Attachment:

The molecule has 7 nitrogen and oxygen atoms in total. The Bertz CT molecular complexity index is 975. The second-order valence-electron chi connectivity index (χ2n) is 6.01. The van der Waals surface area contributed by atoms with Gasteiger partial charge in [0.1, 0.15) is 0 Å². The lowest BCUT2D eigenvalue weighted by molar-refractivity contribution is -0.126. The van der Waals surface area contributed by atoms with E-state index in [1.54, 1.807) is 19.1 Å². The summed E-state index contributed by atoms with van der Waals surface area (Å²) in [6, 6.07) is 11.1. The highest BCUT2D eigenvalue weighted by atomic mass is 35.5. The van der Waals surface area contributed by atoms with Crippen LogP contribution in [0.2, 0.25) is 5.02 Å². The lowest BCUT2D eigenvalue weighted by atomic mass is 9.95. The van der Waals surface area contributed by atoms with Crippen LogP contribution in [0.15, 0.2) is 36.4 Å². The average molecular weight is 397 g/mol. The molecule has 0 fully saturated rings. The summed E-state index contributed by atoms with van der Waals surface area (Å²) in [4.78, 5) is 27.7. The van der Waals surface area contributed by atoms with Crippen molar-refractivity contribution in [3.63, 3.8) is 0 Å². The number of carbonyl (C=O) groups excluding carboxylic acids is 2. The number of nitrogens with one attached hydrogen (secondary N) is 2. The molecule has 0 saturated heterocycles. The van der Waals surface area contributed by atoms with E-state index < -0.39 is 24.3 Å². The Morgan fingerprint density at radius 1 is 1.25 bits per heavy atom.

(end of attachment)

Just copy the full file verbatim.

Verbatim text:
The molecule has 7 nitrogen and oxygen atoms in total. The Bertz CT molecular complexity index is 975. The second-order valence-electron chi connectivity index (χ2n) is 6.01. The van der Waals surface area contributed by atoms with Gasteiger partial charge in [0.1, 0.15) is 0 Å². The lowest BCUT2D eigenvalue weighted by molar-refractivity contribution is -0.126. The van der Waals surface area contributed by atoms with E-state index in [1.54, 1.807) is 19.1 Å². The summed E-state index contributed by atoms with van der Waals surface area (Å²) in [6, 6.07) is 11.1. The highest BCUT2D eigenvalue weighted by atomic mass is 35.5. The van der Waals surface area contributed by atoms with Crippen LogP contribution in [0.2, 0.25) is 5.02 Å². The lowest BCUT2D eigenvalue weighted by atomic mass is 9.95. The van der Waals surface area contributed by atoms with Crippen LogP contribution in [0.15, 0.2) is 36.4 Å². The average molecular weight is 397 g/mol. The molecule has 0 fully saturated rings. The summed E-state index contributed by atoms with van der Waals surface area (Å²) in [4.78, 5) is 27.7. The van der Waals surface area contributed by atoms with Crippen molar-refractivity contribution in [3.63, 3.8) is 0 Å². The number of carbonyl (C=O) groups excluding carboxylic acids is 2. The number of nitrogens with one attached hydrogen (secondary N) is 2. The molecule has 0 saturated heterocycles. The van der Waals surface area contributed by atoms with E-state index < -0.39 is 24.3 Å². The Morgan fingerprint density at radius 1 is 1.25 bits per heavy atom.